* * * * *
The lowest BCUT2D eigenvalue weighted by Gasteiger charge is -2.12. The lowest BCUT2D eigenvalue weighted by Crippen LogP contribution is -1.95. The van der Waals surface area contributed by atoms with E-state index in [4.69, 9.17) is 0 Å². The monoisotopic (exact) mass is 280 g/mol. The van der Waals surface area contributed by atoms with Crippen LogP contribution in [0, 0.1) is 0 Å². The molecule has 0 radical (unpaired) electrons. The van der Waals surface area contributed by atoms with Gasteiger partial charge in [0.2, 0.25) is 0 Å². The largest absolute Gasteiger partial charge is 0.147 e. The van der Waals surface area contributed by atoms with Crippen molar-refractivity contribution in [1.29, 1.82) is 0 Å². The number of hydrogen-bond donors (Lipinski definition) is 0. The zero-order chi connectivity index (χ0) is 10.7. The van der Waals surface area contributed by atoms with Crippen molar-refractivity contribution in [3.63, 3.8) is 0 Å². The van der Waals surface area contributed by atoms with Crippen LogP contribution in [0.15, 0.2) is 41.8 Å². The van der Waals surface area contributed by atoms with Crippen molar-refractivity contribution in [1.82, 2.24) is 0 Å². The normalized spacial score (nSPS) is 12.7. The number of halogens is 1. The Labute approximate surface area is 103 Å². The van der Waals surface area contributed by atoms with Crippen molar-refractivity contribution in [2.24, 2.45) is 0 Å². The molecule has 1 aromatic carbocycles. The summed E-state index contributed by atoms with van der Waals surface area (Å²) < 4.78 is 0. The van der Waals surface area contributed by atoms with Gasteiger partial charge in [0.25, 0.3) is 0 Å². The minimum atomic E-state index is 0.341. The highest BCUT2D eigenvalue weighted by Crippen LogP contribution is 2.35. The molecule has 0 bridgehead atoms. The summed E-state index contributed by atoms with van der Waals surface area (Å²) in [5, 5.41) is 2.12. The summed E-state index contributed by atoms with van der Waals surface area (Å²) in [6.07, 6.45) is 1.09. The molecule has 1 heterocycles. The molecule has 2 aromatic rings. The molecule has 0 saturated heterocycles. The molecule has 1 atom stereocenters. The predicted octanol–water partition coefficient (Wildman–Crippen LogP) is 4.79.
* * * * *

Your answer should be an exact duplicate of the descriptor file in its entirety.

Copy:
The lowest BCUT2D eigenvalue weighted by Gasteiger charge is -2.12. The lowest BCUT2D eigenvalue weighted by Crippen LogP contribution is -1.95. The van der Waals surface area contributed by atoms with E-state index in [4.69, 9.17) is 0 Å². The monoisotopic (exact) mass is 280 g/mol. The van der Waals surface area contributed by atoms with Crippen LogP contribution in [0, 0.1) is 0 Å². The molecule has 0 radical (unpaired) electrons. The van der Waals surface area contributed by atoms with Gasteiger partial charge in [0.2, 0.25) is 0 Å². The largest absolute Gasteiger partial charge is 0.147 e. The van der Waals surface area contributed by atoms with Crippen molar-refractivity contribution in [1.29, 1.82) is 0 Å². The number of hydrogen-bond donors (Lipinski definition) is 0. The zero-order chi connectivity index (χ0) is 10.7. The van der Waals surface area contributed by atoms with Crippen molar-refractivity contribution in [3.63, 3.8) is 0 Å². The van der Waals surface area contributed by atoms with Crippen LogP contribution in [0.15, 0.2) is 41.8 Å². The van der Waals surface area contributed by atoms with Crippen molar-refractivity contribution in [1.82, 2.24) is 0 Å². The normalized spacial score (nSPS) is 12.7. The number of halogens is 1. The Labute approximate surface area is 103 Å². The van der Waals surface area contributed by atoms with Crippen molar-refractivity contribution in [2.24, 2.45) is 0 Å². The molecule has 1 aromatic carbocycles. The summed E-state index contributed by atoms with van der Waals surface area (Å²) < 4.78 is 0. The van der Waals surface area contributed by atoms with Gasteiger partial charge in [0.25, 0.3) is 0 Å². The minimum atomic E-state index is 0.341. The highest BCUT2D eigenvalue weighted by Crippen LogP contribution is 2.35. The molecule has 0 bridgehead atoms. The summed E-state index contributed by atoms with van der Waals surface area (Å²) in [5, 5.41) is 2.12. The summed E-state index contributed by atoms with van der Waals surface area (Å²) in [6.07, 6.45) is 1.09. The molecule has 1 heterocycles. The molecule has 2 aromatic rings. The molecule has 0 saturated heterocycles. The molecule has 1 atom stereocenters. The predicted octanol–water partition coefficient (Wildman–Crippen LogP) is 4.79.